Today 24 states have one party Republican government—a Republican governor, house of representatives and state senate. For years now, state policy has become increasingly driven by the growth of far-right, one-party state government with the added impact of big money lobbying, far-right think tanks across the states, and the American Legislative Exchange Council (ALEC)—the membership organization that pairs member state legislators with member corporate lobbyists to create model laws that can be introduced in any state legislature. The mainstream media is catching on to some of this activity, and in the past couple of weeks, there have been stunning reports of far-right activity dominating state governments.
Last week, in The Ultimate In School Choice or School as a Commodity?, Lindsey Layton and Emma Brown, education reporters for the Washington Post, published an in-depth investigation of Nevada’s new school voucher law: “Starting next school year, any parent in Nevada can pull a child from the state’s public schools and take tax dollars with them, giving families the option to use public money to pay for private or parochial school or even for home schooling. The new law, which the state’s Republican-controlled legislature passed with help from the education foundation created by former Florida governor Jeb Bush (R), is a breakthrough for conservatives, who call it the ultimate in school choice. And they are working to spread it nationwide…. Nevada’s law is singular because all of the state’s 450,000 K-12 public school children—regardless of income—are eligible to take the money to whatever school they choose.” “In January, Republicans took control of the Nevada legislature and the governor’s mansion for the first time since 1929, generating the political momentum to enact the country’s most expansive voucher plan.”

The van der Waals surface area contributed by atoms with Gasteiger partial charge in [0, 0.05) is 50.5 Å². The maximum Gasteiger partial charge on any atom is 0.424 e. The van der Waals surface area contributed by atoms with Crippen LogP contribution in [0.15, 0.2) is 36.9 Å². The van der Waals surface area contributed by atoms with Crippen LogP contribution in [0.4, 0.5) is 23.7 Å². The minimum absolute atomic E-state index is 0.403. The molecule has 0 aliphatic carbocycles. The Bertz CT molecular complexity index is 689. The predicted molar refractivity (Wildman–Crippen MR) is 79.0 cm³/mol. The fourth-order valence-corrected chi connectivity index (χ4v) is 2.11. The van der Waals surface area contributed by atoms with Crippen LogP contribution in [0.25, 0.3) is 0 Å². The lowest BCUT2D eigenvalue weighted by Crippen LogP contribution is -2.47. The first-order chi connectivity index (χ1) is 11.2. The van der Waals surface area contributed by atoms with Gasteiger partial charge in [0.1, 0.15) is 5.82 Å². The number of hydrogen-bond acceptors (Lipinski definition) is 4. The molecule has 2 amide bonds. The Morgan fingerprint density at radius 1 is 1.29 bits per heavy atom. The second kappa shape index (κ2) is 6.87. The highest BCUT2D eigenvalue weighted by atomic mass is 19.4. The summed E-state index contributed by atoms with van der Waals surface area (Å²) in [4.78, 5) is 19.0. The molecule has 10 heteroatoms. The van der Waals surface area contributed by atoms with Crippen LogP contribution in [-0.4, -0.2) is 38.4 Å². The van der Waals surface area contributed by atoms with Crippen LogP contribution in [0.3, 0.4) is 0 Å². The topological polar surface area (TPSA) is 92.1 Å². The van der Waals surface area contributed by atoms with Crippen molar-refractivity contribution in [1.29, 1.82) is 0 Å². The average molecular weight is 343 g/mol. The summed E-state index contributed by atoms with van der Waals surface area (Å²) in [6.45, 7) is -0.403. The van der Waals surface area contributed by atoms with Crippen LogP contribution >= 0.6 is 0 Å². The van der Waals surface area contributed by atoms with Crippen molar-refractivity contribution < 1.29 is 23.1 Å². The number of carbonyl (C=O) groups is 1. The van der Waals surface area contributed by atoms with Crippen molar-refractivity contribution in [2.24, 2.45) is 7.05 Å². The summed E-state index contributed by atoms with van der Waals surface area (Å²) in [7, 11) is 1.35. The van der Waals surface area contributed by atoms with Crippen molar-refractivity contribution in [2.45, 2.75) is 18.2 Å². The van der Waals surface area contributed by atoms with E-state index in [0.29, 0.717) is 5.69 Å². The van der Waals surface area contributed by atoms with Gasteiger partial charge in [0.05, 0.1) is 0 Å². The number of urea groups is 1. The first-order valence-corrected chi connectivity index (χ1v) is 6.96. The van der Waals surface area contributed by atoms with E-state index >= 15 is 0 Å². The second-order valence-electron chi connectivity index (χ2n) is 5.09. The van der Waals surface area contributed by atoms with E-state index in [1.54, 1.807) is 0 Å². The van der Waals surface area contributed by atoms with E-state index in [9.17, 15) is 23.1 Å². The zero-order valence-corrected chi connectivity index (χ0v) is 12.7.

Far-right foundations and think tanks are deeply involved in state politics these days. Layton and Brown quote Robert Enlow, who leads the (Milton) Friedman Foundation for Educational Choice, commenting on Nevada’s new voucher program, “What this will do is continue to spread ripples across the country…. This bill shows that you can actually politically get it done.” Patricia Levesque is also quoted. Levesque now directs the Foundation for Excellence in Education, launched in Florida in 2008 by Jeb Bush (In preparation for his announcement as a presidential candidate Jeb Bush recently resigned from the Foundation for Excellence in Education.). Levesque describes Nevada’s new super-voucher program: “This is the wave of the future. In all aspects of our life, we look for ways to customize and give individuals more control over their path and destiny…. This is a fundamental shift in how we make decisions about education.”
Layton and Brown report that 27 states since 2006 have implemented types of school vouchers—vouchers, tuition tax credits, and education savings accounts. Unlike Wisconsin and Ohio, which passed school voucher programs two decades ago, at least Nevada does require children to have been enrolled in a public school before they can qualify for a voucher. Ohio and Wisconsin persist in awarding public vouchers to children who have always been enrolled in a parochial or private school. Nevada is the first state to offer vouchers to all students; in most states vouchers are targeted for low-income students.
Wisconsin was an early voucher state, and its current far-right governor, Scott Walker, continues to lead the movement to attack the public: undermining public sector unions, expanding Wisconsin’s school voucher program, transforming the mission of the University of Wisconsin into job preparation, and recently trying to eliminate tenure for college professors in the state university system. Yesterday the NY Times featured a major investigation into the money and power behind Walker’s far-right, anti-public agenda. Walker is the nation’s ultimate symbol of the public employee who opposes government employees and government services.